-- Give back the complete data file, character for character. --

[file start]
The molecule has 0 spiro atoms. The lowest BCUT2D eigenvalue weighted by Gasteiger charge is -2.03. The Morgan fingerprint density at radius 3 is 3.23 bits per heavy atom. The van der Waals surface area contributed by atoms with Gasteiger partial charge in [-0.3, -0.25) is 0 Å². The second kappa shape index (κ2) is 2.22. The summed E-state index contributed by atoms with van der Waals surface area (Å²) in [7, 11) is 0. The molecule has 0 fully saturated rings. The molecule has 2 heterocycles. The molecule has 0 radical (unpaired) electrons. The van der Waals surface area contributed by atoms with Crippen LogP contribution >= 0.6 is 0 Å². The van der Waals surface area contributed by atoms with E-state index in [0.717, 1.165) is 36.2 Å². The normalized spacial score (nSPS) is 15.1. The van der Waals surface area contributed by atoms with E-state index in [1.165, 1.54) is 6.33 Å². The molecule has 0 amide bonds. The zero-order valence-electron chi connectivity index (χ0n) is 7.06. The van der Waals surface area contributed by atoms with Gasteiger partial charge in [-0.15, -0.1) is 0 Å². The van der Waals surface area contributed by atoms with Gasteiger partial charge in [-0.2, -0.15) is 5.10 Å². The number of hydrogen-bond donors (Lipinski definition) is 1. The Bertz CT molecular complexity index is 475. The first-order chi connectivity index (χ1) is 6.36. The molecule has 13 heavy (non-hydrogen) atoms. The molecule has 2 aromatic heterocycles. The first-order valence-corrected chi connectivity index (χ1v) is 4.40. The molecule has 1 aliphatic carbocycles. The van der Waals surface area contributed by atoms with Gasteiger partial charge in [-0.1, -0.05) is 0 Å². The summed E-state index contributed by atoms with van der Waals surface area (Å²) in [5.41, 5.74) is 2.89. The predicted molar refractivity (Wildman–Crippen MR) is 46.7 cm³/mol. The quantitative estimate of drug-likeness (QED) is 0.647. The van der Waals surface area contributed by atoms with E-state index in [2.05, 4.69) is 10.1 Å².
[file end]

The molecule has 0 spiro atoms. The lowest BCUT2D eigenvalue weighted by Gasteiger charge is -2.03. The Morgan fingerprint density at radius 3 is 3.23 bits per heavy atom. The van der Waals surface area contributed by atoms with Gasteiger partial charge in [-0.3, -0.25) is 0 Å². The second kappa shape index (κ2) is 2.22. The summed E-state index contributed by atoms with van der Waals surface area (Å²) in [7, 11) is 0. The molecule has 0 fully saturated rings. The molecule has 2 heterocycles. The molecule has 0 radical (unpaired) electrons. The van der Waals surface area contributed by atoms with Crippen LogP contribution >= 0.6 is 0 Å². The van der Waals surface area contributed by atoms with E-state index in [0.717, 1.165) is 36.2 Å². The normalized spacial score (nSPS) is 15.1. The van der Waals surface area contributed by atoms with E-state index in [1.165, 1.54) is 6.33 Å². The molecule has 0 amide bonds. The zero-order valence-electron chi connectivity index (χ0n) is 7.06. The van der Waals surface area contributed by atoms with Gasteiger partial charge in [-0.15, -0.1) is 0 Å². The van der Waals surface area contributed by atoms with Gasteiger partial charge in [-0.2, -0.15) is 5.10 Å². The number of hydrogen-bond donors (Lipinski definition) is 1. The Bertz CT molecular complexity index is 475. The first-order chi connectivity index (χ1) is 6.36. The molecule has 13 heavy (non-hydrogen) atoms. The molecule has 2 aromatic heterocycles. The first-order valence-corrected chi connectivity index (χ1v) is 4.40. The molecule has 1 aliphatic carbocycles. The van der Waals surface area contributed by atoms with Gasteiger partial charge in [-0.1, -0.05) is 0 Å². The summed E-state index contributed by atoms with van der Waals surface area (Å²) in [5.41, 5.74) is 2.89. The predicted molar refractivity (Wildman–Crippen MR) is 46.7 cm³/mol. The quantitative estimate of drug-likeness (QED) is 0.647. The van der Waals surface area contributed by atoms with E-state index in [2.05, 4.69) is 10.1 Å².